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The Side Effects of Flagyl and Alcohol Interaction

By Edited Feb 15, 2016 0 0

Credit: Mark Ellison/Flickr.com

Resisting alcohol intake might be very difficult for some people even in the course of antibiotic treatment. Some people say that it’s potentially dangerous to drink alcohol while taking antibiotics as it may weaken the effect of antibiotics. Not only that, some drugs when mixed with alcohol may cause serious side effects too. An example of this is the complication brought by Flagyl-alcohol interaction in the body.

What is Flagyl?

Flagyl, brand name of the drug metronidazole made by Pfizer, is a drug famous for treatment of bacterial and protozoan infections. It is also used to treat infections such as vaginosis, pneumonia, brain abscess, dental infections and fungi infected wounds. 

Drug Interaction Side Effects

Drinking alcohol on the duration of Flagyl treatment may result to similar effects of the drug disulfiram or antabuse, which can produce severe sensitivity to alcohol for treatment of chronic alcoholism. The effect of alcohol and Flagyl combined together may cause headache, nausea, vomiting, flushing of the skin, tachycardia (fast heart rate) and shortness of breath. However, there is no study yet to prove that these reactions are due to Flagyl and alcohol mixture, but physicians often inform their patients to abstain from alcohol during the Flagyl intake up to 3 days after undergoing antibiotic treatment. It is known to many people that alcohol is also present in small amounts on some beverages, this should be avoided too as it may produce similar reactions even consumed in minimal quantities.

Being similar to disulfiram or antabuse, most researchers believed that the Flagyl-alcohol mixture has the same reaction to the body. According to them, flagyl interferes with the break down of alcohol into acetaldehyde and then to acetic acid. In normal conditions, acetaldehyde is broken down into acetic acid by the liver. If this does not happen, there would be an increased amount of acetaldehyde levels in the bloodstream, causing nausea and vomiting to the drinker. There are also other side effects of Flagyl-alcohol interaction that can lead to more serious diseases such as seizures, food allergy, liver cirrhosis and hepatitis infections.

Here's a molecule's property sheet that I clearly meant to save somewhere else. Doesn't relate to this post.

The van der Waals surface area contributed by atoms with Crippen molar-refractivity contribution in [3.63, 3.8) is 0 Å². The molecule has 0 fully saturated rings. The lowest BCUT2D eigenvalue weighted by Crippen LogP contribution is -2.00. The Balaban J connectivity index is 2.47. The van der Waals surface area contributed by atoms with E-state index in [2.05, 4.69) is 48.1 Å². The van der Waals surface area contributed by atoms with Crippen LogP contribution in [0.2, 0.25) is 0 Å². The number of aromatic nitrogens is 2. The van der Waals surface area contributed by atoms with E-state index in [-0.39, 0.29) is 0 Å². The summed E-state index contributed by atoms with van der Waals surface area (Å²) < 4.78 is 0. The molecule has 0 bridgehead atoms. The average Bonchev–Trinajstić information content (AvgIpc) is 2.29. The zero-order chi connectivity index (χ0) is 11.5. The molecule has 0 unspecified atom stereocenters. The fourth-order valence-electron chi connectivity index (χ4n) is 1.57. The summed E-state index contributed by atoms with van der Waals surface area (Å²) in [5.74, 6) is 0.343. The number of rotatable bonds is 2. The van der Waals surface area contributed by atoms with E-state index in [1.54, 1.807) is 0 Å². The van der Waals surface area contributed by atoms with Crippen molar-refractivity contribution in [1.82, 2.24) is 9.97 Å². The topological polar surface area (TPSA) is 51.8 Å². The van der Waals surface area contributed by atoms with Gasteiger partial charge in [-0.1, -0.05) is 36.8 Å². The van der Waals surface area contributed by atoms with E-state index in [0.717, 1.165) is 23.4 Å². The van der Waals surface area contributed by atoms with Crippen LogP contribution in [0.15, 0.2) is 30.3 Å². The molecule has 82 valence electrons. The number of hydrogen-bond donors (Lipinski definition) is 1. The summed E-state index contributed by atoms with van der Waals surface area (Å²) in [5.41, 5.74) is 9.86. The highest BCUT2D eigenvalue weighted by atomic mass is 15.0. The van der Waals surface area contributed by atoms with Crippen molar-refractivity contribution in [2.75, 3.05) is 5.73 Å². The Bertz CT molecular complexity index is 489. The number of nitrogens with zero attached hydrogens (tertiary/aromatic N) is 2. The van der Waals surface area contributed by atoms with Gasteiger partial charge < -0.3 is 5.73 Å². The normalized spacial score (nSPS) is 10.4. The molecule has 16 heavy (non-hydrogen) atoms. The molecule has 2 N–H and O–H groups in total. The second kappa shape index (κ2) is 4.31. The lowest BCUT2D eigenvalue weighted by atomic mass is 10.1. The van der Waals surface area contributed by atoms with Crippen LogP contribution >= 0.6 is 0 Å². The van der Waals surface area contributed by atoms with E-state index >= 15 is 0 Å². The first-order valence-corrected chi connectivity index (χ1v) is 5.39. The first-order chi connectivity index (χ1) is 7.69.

For pregnant women and for those who breastfeed, Flagyl is not recommended to take without prescription from the doctor. Alcohol is prohibited too, since it may cause several problems to the baby’s health. Though there are no reported defects on the babies with mothers who took Flagyl, there are reported miscarriages on the other hand. So it is advisable for mothers to avoid and even better not to take both drugs if possible.

What Studies Show?

Some researches show that it is not the Flagyl-alcohol mixture which causes the side effects. In a study using rats, Flagyl is proven to increase the amount of serotonin in the brain, which leads to the same side effects. The researchers also found out that acetaldehyde is further broken down into acetic acid and the level of acetaldehyde in the blood does not rise at its peak. Other researchers also said that there is a small percent of reported cases with these side effects, and most individuals are involved in other dietary factors. It still couldn’t be said that the side effects originated primarily from Flagyl and alcohol interaction. However, the researchers did not deny the fact that these effects may still occur in small subgroups.


Despite the fact that the adverse effects of Flagyl and alcohol in the body are not yet scientifically proven, it is still wise to avoid these two mixed up in your system. 



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